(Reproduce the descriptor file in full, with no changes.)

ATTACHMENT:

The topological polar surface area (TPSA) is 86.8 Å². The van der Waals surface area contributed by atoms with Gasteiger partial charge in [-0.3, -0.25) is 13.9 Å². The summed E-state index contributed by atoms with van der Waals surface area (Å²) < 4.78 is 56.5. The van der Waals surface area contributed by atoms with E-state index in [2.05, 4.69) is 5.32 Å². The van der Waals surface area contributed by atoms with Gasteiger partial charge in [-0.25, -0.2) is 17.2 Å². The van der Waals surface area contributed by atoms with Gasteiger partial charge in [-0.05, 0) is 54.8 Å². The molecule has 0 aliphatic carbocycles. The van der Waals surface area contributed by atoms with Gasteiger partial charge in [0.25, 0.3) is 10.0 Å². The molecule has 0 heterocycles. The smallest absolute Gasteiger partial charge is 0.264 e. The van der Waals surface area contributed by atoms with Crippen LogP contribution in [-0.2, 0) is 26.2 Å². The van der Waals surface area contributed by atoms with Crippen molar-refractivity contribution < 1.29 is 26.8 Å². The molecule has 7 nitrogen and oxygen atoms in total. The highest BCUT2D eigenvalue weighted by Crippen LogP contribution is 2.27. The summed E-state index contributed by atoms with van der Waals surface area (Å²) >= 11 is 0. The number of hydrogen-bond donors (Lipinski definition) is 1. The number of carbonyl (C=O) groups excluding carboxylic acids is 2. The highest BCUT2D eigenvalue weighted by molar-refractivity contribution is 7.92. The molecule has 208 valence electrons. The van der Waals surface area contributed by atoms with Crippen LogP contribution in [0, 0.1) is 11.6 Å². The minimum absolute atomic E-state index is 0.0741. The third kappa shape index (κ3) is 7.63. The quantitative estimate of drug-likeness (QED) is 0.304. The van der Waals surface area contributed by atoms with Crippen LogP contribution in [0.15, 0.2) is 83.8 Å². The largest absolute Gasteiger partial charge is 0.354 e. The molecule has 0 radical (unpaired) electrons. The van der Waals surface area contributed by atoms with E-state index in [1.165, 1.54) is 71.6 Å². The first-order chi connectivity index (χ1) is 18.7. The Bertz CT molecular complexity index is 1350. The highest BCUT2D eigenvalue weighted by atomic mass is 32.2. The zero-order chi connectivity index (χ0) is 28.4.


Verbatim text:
The topological polar surface area (TPSA) is 86.8 Å². The van der Waals surface area contributed by atoms with Gasteiger partial charge in [-0.3, -0.25) is 13.9 Å². The summed E-state index contributed by atoms with van der Waals surface area (Å²) < 4.78 is 56.5. The van der Waals surface area contributed by atoms with E-state index in [2.05, 4.69) is 5.32 Å². The van der Waals surface area contributed by atoms with Gasteiger partial charge in [-0.25, -0.2) is 17.2 Å². The van der Waals surface area contributed by atoms with Gasteiger partial charge in [-0.05, 0) is 54.8 Å². The molecule has 0 aliphatic carbocycles. The van der Waals surface area contributed by atoms with Gasteiger partial charge in [0.25, 0.3) is 10.0 Å². The molecule has 0 heterocycles. The smallest absolute Gasteiger partial charge is 0.264 e. The van der Waals surface area contributed by atoms with Crippen LogP contribution in [-0.2, 0) is 26.2 Å². The van der Waals surface area contributed by atoms with Crippen molar-refractivity contribution < 1.29 is 26.8 Å². The molecule has 7 nitrogen and oxygen atoms in total. The highest BCUT2D eigenvalue weighted by Crippen LogP contribution is 2.27. The summed E-state index contributed by atoms with van der Waals surface area (Å²) >= 11 is 0. The number of hydrogen-bond donors (Lipinski definition) is 1. The number of carbonyl (C=O) groups excluding carboxylic acids is 2. The highest BCUT2D eigenvalue weighted by molar-refractivity contribution is 7.92. The molecule has 208 valence electrons. The van der Waals surface area contributed by atoms with Crippen LogP contribution in [0, 0.1) is 11.6 Å². The minimum absolute atomic E-state index is 0.0741. The third kappa shape index (κ3) is 7.63. The quantitative estimate of drug-likeness (QED) is 0.304. The van der Waals surface area contributed by atoms with Crippen LogP contribution in [0.15, 0.2) is 83.8 Å². The largest absolute Gasteiger partial charge is 0.354 e. The molecule has 0 radical (unpaired) electrons. The van der Waals surface area contributed by atoms with E-state index in [1.165, 1.54) is 71.6 Å². The first-order chi connectivity index (χ1) is 18.7. The Bertz CT molecular complexity index is 1350. The highest BCUT2D eigenvalue weighted by atomic mass is 32.2. The zero-order chi connectivity index (χ0) is 28.4.